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Julia Morgan’s Berkeley City Club serves as an inspiration

By Susan Cerny
Saturday December 15, 2001

A recent exhibit at the University of California, Berkeley Art Museum explored the concept of environmentally responsible architecture. The buildings presented in the exhibit were designed and built within the past few years and their design was distinctly contemporary.  

But in Berkeley there are many buildings designed in the early years of the 20th century which meet the criteria of environmentally responsible design and provide inspiration to contemporary architects.  

Julia Morgan’s 1929 Berkeley City Club is an excellent example and can serve as an inspiration for contemporary environmentally responsible architecture.  

Rather than building a solid, six-story structure, Morgan designed a Gothic-Romanesque styled reinforced-concrete building with a central tower of six stories flanked by two, two-story wings. The building is not treated symmetrically and the wings are not the same height nor do they have the same decorative detailing or fenestration.  

The interior is designed around two courtyards, which are lushly landscaped. These allow light and air into the center of the building, are large enough for substantial plantings, and provide views of foliage and flowers from various rooms and corridors. The windows are operable and framed in steel, some in a diamond pattern reminiscent of medieval leaded windows. The entrance hall contains a grand staircase with gothic details.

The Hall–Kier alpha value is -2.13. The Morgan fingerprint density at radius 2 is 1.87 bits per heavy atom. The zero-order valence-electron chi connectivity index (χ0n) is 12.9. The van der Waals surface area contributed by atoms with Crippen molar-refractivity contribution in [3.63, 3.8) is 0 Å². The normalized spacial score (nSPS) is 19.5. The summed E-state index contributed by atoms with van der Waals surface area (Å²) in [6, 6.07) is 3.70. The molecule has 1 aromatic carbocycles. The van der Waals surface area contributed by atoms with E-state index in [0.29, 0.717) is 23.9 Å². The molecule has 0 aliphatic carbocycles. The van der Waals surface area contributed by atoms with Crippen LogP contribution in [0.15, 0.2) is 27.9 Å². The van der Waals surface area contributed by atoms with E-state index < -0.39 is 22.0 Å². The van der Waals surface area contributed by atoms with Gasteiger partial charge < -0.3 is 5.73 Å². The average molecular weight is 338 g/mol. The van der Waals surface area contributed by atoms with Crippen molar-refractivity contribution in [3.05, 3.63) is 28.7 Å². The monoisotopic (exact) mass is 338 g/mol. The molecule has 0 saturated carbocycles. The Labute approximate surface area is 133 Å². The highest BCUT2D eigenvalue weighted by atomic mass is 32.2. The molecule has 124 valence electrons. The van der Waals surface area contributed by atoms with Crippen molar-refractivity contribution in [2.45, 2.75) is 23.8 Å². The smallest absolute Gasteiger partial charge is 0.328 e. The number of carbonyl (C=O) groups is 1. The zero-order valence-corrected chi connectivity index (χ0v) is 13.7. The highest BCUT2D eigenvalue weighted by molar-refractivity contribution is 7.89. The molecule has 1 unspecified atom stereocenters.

The building was designed to accommodate a variety of functions and there are reception rooms of various sizes, a large ballroom/auditorium, large and small dining rooms, a library, tearoom, and several floors of residential rooms. On the second floor is an open garden terrace, covered by an awning, overlooking one of the courtyards. The club is well known for its beautiful tiled swimming pool. Morgan also designed the light fixtures, furnishings, dishes, and even the linens.  

The Berkeley City Club, originally the Berkeley Women’s City Club, was organized in the late 1920s as part of the Progressive Era, and is a significant expression of women having attained a place in the community. The City Club was dedicated to cultural, educational, and philanthropic activities.  



Susan Cerny is author of “Berkeley Landmarks” and writes this in conjunction with the Berkeley Architectural Heritage Association